I am thinking this reel may be the answer to BOTH mysteries. Perhaps it us an AUDIO 1/4" reel and, that machine a PORTABLE 4 track player like this:

https://www.pinterest.ca/amp/pin/813603488904417012/

I have a few commercially released 4 track 33/3 reels. You'd think that the hip, upper crust would be utilizing the finest available technology...no?

Perhaps the music was even closer to Abigail - explaining her impaired hearing.

https://m.ebay.com/itm/CREAM-LOT-OF-4-REEL-TO-REEL-BEST-OF-GINGER-BAKER-GOODBYE-FRESH-4-TRACK-3-3-4/401624492701?ul_ref=http://rover.ebay.com/rover/1/711-53200-19255-0/1?icep_ff3=2&pub=5574735181&toolid=10001&campid=5336086427&icep_item=401624492701&ipn=psmain&icep_vectorid=229466&kwid=902099&mtid=824&kw=lg&srcrot=711-53200-19255-0&rvr_id=1721918735309&rvr_ts=c1b4a4531660aca6f534ce13fff9b726&_mwBanner=1&_rdt=1&ul_noapp=true&pageci=3b492459-c7de-45d6-ac5e-1bc9cd58839a

Food for thought

Doug Smith said...

This photo?

http://i67.tinypic.com/k47ddz.jpg

Torque said...

Yes, that is the photo. It appears to me that there is a pair of eyeglasses on the table, just to Abigail's left.

David said...

Torque said: "I'm curious if the hand written notes Abigail made in the book are available on the Intetnet."

Not that I could find.

I have posted that photo at the end of the post. Yes, they are glasses.

CarolMR said...

Two excellent Nathanael West books are MISS LONELYHEARTS and THE DAY OF THE LOCUST. The latter was made into a movie, I believe.

David said...

Robert C said: "Since I'm personally old enough to have witnessed a lot of this, I can say that during the 60's it was quite fashionable for those with deep pockets to employ an analyst or shrink."

Every day? There is no doubt Abigail saw Dr. Flicker every day- Monday-Friday. Her estate records confirm that. So, I don't know, was seeing your therapist every day in 1969, normal?

David said...

Chris Till said : "I find nothing in this post to support this wild guess."

I think its a bit more then a 'wild guess' but I will concede I should have said something like 'probable' 'perhaps' 'one likely option'. It was an opinion. It does seem to me it was either a paperback or Kingdom of Power and the 'tray'? in the picture suggests to me a hardcover.

David said...

Logan said: "Essays like this..."

Thank you.

David said...

GreenWhite said: "I went back and re-read Part 1 because June feels like two years ago..."

I decided to break "Part 2" into multiple parts because it was going to be very long and because I am still 'waiting' on some information so there will be several parts. I apologize for the delay, I should have made this decision earlier.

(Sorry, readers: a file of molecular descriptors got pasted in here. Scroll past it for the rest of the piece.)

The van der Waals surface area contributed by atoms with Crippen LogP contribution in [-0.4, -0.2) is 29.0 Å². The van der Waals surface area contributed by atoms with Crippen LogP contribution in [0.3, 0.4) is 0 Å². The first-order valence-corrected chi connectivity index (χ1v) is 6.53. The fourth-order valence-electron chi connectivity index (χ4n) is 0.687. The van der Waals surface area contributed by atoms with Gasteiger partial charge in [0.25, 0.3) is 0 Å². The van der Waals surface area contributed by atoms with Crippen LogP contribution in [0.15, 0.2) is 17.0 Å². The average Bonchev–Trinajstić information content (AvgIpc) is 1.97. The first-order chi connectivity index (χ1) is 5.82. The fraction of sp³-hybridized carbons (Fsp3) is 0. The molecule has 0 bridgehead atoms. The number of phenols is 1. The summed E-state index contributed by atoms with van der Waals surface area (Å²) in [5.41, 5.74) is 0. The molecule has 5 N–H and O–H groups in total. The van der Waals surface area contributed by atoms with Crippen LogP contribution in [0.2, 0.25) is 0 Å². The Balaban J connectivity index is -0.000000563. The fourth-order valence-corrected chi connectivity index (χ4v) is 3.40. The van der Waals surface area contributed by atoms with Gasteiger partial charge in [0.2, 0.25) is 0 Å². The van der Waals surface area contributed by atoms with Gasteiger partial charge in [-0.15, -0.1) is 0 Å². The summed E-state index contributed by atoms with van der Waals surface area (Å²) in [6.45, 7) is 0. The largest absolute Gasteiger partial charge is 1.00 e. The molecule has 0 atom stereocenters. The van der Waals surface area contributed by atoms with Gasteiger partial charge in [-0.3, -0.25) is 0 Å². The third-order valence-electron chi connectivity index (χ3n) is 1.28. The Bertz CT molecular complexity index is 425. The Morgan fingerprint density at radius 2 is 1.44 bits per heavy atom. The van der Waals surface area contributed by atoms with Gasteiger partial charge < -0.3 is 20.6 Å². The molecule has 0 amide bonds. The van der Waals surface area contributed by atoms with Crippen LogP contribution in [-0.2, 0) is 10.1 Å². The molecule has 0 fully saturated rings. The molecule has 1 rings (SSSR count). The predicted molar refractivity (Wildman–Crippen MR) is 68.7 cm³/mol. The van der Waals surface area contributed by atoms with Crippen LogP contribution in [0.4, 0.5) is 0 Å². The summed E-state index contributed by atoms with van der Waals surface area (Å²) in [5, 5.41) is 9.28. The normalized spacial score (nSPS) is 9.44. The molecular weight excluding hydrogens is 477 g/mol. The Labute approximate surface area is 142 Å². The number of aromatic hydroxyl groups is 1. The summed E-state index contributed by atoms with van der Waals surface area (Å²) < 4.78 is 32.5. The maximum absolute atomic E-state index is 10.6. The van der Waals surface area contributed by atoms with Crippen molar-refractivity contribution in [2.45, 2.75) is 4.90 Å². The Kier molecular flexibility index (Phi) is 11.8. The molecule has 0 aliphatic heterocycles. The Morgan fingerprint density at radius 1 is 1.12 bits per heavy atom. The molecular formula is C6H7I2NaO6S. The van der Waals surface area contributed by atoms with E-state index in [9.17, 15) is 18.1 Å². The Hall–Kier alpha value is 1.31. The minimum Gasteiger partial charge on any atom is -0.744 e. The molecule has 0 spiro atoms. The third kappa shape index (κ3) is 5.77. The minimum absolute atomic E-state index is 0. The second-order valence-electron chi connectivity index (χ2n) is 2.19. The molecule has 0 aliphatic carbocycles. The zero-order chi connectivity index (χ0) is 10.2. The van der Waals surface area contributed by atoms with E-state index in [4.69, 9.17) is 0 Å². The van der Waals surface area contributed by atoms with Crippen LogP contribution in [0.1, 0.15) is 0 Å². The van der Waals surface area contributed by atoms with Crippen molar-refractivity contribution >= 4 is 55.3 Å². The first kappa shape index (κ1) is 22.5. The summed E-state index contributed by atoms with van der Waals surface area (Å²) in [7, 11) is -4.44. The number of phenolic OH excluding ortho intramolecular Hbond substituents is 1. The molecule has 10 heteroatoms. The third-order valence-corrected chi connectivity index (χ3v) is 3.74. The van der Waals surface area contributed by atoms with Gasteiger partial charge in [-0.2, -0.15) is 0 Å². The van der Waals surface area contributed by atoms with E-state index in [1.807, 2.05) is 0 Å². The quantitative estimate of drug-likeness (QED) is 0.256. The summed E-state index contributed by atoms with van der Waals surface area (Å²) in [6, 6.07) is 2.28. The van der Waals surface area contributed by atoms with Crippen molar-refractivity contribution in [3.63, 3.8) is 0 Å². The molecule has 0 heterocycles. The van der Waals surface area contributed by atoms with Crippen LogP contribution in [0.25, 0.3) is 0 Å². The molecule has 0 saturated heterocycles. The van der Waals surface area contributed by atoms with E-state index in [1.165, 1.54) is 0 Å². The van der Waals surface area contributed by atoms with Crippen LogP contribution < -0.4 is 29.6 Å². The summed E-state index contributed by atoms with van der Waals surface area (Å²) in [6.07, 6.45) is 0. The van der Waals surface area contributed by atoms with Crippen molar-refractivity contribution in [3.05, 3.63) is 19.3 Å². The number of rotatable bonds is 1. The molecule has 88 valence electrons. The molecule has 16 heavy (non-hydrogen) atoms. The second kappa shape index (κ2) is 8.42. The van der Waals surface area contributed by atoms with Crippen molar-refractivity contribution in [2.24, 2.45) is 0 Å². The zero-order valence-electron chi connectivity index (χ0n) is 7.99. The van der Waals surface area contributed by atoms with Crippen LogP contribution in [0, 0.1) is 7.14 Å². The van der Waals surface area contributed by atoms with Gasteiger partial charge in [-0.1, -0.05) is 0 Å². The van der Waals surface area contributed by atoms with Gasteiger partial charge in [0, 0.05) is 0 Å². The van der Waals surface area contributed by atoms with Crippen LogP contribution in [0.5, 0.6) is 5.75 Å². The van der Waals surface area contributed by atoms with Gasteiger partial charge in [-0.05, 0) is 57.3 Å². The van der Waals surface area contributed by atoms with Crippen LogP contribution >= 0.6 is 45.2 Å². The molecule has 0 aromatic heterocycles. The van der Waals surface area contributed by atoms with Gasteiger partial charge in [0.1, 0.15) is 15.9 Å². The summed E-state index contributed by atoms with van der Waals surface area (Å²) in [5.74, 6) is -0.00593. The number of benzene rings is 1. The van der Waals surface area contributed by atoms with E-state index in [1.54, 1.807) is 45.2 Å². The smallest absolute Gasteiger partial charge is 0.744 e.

Robert C said...

David said: " There is no doubt Abigail saw Dr. Flicker every day- Monday-Friday. Her estate records confirm that. So, I don't know, was seeing your therapist every day in 1969, normal? "

For how long ? Sounds like a tryst to me but no, not normal in the late 60's 'every day' unless an emergency.

StillGrooving said...

Even today there is a Dr. Marvin Flicker practicing psychiatry in Los Angeles. What little information I can find about him says he has been seeing patients for +21 years, so that would make THIS Dr. Flicker a grandson or, perhaps, a son of the Dr. Flicker that Abigail saw.

Personally, I would think an everyday visit to a shrink would indicate a serious psychological or mental illness. Heck, I don't think even Sybil saw her therapist 5 days a week! Of course, the rich can afford to do what they want, pretty much, so if she really enjoyed spending an hour a day speaking with her psychiatrist, why not? But, if she didn't really need the therapy, it was a disservice to her to allow her to become so dependent on the sessions.

Then again, this 5-day-a-week therapy could be something the Bug got wrong in HS. It certainly wouldn't be the first untruth found in his writings.

Doug Smith said...

Same Dr that Abigail saw. Born in 1935 in New Jersey.
His office is about 15min drive from Cielo
His brother was creator of Barney Miller too

He was approx 34yr old at time of slaughter. The "affair" angle seems possible...if, unlikely.

Craziness!

Gorodish said...

Doug Smith wrote :

Same Dr that Abigail saw. Born in 1935 in New Jersey.
His office is about 15min drive from Cielo
His brother was creator of Barney Miller too


You are correct, it is the same Marvin Flicker practicing today, age 83. His brother Ted Flicker was a creator of Barney Miller and directed numerous other TV shows in the 1960s/70s. He also wrote and directed the 1967 movie The President's Analyst, starring James Coburn, which is one of my all time favorites. Ted passed away in 2014. Here is a picture of the Flicker brothers from 2013 (Marvin is on the right).

Bob Flicker: A Writer's Ghosts

Bill Slocum said...

"Although she could have been reading one of the paperbacks, 'Kingdom and Power: Behind the Scenes at The New York Times: The Institution That Influences the World' by Gay Talese is likely the book Gibbie was reading that night."